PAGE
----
For the manic many to whom gardening is an obsession (my wife and I are founder members), there is never a day when a garden lacks interest. But there are moments that stand out; April is one.

Around every corner, Prunus and Magnolia now steal the show, although we have to wait until early summer for my favourite?Magnolia wilsonii or its virtually identical twin, M. sieboldii. I have often wondered what the planthunter Ernest Wilson must have felt when he first stood beneath the magnolia which was given his name, and looked up at those elegant, purple-centred white cups. A breathtaking experience. A new one here is Magnolia Black Tulip?a gem with a rounded cup of the deepest red.

Another dark magnolia with a rather larger flower but slightly paler colour is Felix Jury, from the famous New Zealand grower of that name.

Stachyurus praecox grows here as a large shrub in semi-shade, producing long, pale lemon racemes before the leaves appear. I believe you can bring it down to earth by hard pruning after flowering, but ours is allowed its freedom and appreciates it. The USP (unique selling pro-position to those of you without a marketing background) of our spring garden is the Anemone blanda. They were here 30 years ago when we first came. We have a sea of the brightest blue filling every corner, each star-like flower smiling at the sun with devoted gratitude. They also spread into shadier parts. Ours are virtually all an intense pale blue with the odd white one growing among them. They are readily available in the trade, and come with a wider colour choice, including reds. They are spreading as if there is no tomorrow in parts of the garden here, so 10 years ago, we decided to create a grove of white-stemmed Betula jacquemontii and underplant with Anemone blanda, followed by bluebells. Great idea, you might say. On paper ?but not, so far, in practice. We are going to try again using a much less aggressive grass seed than the one with which the anemones presently have to compete.

Cutting the grass dominates our gardening life here at Thenford, and it used to divide the year neatly in half. From March to September, the grass kept the gardeners busy much of the time, and at your peril did you allow things to get out of hand. But global warming has frayed the edges of this simplistic time frame. Well into October, the grass keeps growing. Even in February, we peer into warm, well-protected suntraps, fearful of the sight of grass needing mowing.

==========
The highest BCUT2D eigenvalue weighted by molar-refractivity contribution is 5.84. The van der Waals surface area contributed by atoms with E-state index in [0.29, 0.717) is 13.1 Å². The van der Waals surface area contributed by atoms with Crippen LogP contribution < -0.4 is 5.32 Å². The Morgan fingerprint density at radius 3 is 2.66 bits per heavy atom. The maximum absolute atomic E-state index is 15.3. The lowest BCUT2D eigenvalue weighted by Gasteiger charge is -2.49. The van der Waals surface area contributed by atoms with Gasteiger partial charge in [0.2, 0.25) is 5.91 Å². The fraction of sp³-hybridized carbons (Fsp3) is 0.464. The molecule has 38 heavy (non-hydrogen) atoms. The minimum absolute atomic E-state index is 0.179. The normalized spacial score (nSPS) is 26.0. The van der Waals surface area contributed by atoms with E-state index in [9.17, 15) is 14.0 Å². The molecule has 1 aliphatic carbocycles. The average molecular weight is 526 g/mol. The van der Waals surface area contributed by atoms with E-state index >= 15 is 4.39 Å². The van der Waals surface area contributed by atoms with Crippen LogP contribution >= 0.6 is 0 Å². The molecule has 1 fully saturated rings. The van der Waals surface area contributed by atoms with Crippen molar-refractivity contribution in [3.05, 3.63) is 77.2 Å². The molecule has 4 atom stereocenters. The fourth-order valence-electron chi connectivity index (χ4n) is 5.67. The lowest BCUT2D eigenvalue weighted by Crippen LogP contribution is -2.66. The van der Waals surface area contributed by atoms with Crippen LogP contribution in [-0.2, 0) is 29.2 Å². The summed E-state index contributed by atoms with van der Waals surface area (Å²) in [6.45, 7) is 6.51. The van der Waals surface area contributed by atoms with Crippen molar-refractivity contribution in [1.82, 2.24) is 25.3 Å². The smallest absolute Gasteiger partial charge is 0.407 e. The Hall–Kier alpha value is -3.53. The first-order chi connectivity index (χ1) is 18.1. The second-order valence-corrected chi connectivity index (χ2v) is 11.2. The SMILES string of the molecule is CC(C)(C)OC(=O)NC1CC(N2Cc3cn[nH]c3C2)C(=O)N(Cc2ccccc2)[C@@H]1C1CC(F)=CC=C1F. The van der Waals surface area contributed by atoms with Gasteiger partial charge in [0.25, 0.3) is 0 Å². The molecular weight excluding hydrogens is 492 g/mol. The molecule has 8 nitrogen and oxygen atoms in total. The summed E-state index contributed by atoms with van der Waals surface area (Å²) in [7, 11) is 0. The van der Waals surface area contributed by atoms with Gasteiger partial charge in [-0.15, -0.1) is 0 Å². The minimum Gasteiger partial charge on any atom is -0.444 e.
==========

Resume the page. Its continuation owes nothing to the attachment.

Why is this important? It is because we always have a winter agenda of ‘things to do’. Sometimes they are quite ambitious things?this year, we’ve dug (actually, are still digging) a lake. There is always one common factor; the agenda is always conceived to reach its conclusion within six months? but it never does. Every year in March, a crisis meeting focuses on a list of uncompleted items?including those added after the original agenda. One never learns. So what is the moral of the story? It’s simple. Relax! It’s a garden you’re organising, not a hedge fund or a conglomerate. It is such all-consuming, endlessly absorbing fun.

By the end of April, a bit of extra effort and, above all, nature’s healing ways will have restored calm and order. The gravel heaped up in ridges on the sides of the path is transformed after a go with the rake. Twigs scattered by those ever-more damaging winds have gone to the bonfire (I hope this is still legal) and, of course, grass rapidly restores itself in patchy tracts. A little seed can help.

We have a significant planting of Epimedium x versicolor Sulphureum. The smart thing to do is to cut out last year’s foliage just before the first signs of the new flowers appear. We left it too late, so I attacked the old leaves with my secateurs to avoid damaging the dainty, pale lemon flowers.

Halfway through, with an aching back and worn out by the north wind, I decided to leave the job half done, thus creating a backdrop of dull plum leaves for the exposed flowers at the front and a shield for the others to nestle in. I think it looks rather good.